Every parent who has ever sat through a liberal arts presentation at a university has heard the following: Employers want English majors. The accuracy of that statement will be forever up for debate.
Caldwell University is taking the guessing out of the question.
This year, the school launched a double major in business administration and literary studies in what school officials feel will to provide students with highly marketable skills for today’s digital economy by combining business and English courses.
Current students were invited to apply in the fall — and some have started the program this semester. It will be open to incoming students in the fall.
Tara Harney-Mahajan, an assistant professor of English and co-founder of the double major program, is quick to tout the initiative.
“Employers seek graduates with not only analytical skills, but also the professional skills of effective communication and critical thinking,” she said. “Many institutions foreground the importance of these skills, but Caldwell University is leading the space here by encouraging students to major in business and English.
“This dynamic dual degree gives you a highly unique skill set to navigate the complex and ever-changing postgraduate and post-pandemic landscape.”
Still skeptical, consider this: The program is being made possible through a generous scholarship from Goldman Sachs Gives.
“I feel passionately that degrees in business and English — which are not typically thought of together — will give our graduates a bold edge in the professional world,” Harney-Mahajan said.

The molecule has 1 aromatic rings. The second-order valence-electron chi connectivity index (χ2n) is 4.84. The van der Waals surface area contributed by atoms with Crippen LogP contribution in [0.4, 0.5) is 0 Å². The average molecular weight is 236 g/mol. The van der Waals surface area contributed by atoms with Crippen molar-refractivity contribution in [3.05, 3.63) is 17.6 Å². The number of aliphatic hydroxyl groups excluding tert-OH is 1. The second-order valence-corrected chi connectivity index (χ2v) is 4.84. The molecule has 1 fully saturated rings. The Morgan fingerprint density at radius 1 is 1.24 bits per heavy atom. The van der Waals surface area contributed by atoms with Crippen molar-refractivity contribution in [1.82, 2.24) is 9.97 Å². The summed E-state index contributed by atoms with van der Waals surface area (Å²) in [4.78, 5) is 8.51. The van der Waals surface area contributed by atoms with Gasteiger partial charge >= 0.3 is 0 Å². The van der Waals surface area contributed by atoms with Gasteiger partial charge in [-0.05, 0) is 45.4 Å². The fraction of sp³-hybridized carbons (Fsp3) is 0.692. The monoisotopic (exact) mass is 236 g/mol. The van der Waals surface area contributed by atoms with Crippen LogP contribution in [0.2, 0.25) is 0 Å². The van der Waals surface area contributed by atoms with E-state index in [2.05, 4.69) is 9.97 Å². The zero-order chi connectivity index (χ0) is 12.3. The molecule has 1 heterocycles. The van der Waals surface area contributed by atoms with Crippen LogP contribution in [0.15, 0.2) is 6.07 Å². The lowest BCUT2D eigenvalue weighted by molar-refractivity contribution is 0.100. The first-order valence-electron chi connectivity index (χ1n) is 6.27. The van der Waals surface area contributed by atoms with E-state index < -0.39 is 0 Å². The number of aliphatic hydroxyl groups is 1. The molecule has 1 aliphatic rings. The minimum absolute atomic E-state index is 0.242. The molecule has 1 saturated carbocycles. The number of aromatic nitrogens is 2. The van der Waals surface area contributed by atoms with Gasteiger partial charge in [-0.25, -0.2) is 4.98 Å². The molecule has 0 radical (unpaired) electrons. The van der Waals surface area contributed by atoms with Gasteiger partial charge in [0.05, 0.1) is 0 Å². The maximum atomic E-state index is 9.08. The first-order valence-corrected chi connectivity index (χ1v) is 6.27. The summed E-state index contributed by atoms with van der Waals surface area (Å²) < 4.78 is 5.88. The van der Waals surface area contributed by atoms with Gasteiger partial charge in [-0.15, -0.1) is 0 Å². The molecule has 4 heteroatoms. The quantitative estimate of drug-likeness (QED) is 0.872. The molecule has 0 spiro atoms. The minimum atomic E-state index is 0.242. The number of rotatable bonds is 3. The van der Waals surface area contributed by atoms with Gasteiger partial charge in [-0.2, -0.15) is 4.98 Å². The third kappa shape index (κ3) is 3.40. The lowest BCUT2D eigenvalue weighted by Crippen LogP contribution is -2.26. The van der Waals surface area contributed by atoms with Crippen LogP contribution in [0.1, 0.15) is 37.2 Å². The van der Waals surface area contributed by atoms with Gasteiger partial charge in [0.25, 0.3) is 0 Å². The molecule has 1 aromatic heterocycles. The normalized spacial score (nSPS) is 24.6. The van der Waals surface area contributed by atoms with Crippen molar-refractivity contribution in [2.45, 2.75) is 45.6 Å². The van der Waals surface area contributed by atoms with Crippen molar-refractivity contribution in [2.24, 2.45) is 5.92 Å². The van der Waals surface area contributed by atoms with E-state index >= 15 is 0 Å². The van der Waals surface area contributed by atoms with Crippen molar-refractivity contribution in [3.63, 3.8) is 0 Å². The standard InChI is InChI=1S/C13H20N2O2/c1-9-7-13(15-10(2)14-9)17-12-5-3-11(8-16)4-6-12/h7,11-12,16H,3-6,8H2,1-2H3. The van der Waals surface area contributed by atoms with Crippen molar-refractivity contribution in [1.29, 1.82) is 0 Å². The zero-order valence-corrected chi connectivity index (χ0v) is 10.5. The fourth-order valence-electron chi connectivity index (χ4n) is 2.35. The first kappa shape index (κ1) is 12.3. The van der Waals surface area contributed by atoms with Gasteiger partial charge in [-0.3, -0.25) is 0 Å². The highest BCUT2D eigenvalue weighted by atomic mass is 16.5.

She draws on personal experience, recounting how she graduated from college with a degree in English and, instead of taking an offer at a publishing company, went to work for a software company.
Although Harney-Mahajan said she first felt in over her head — “I did not know a thing about commodities or software” — she said she found that those specifics could be learned on the job. What she did possess was the ability to read closely, think critically, conduct complex research and communicate ideas effectively. Soon, professionals were coming to her for all their writing needs.
Caldwell is currently accepting applications for the Caldwell University Business and Literary Studies Goldman Sachs Scholarship. Email Melissa Cook at email@example.com for more information.
Virginia Rich, associate dean of the School of Business and Computer Science, who also is co-founder of the double major program, said the modern workplace needs professionals who are cogent writers and critical thinkers, those who can communicate the information needed to make effective business decisions and lead various constituents in today’s dynamic business environment.
“When asked what is needed to thrive in the post-pandemic era, managers, business leaders and senior executives cite as invaluable assets certain key attributes, such as analytical thinking, effective communication, leadership, an empathetic orientation, a global mindset and the ability to write well in all aspects,” she said. “In our data-intensive workplace, these skills are necessary for career growth and success. This double major develops and strengthens all of these competencies.”
Some career opportunities the program prepares students for include: corporate communications, business journalism, social media management, investor and employee relations, business and people analytics, international marketing and management, new product and technical product training.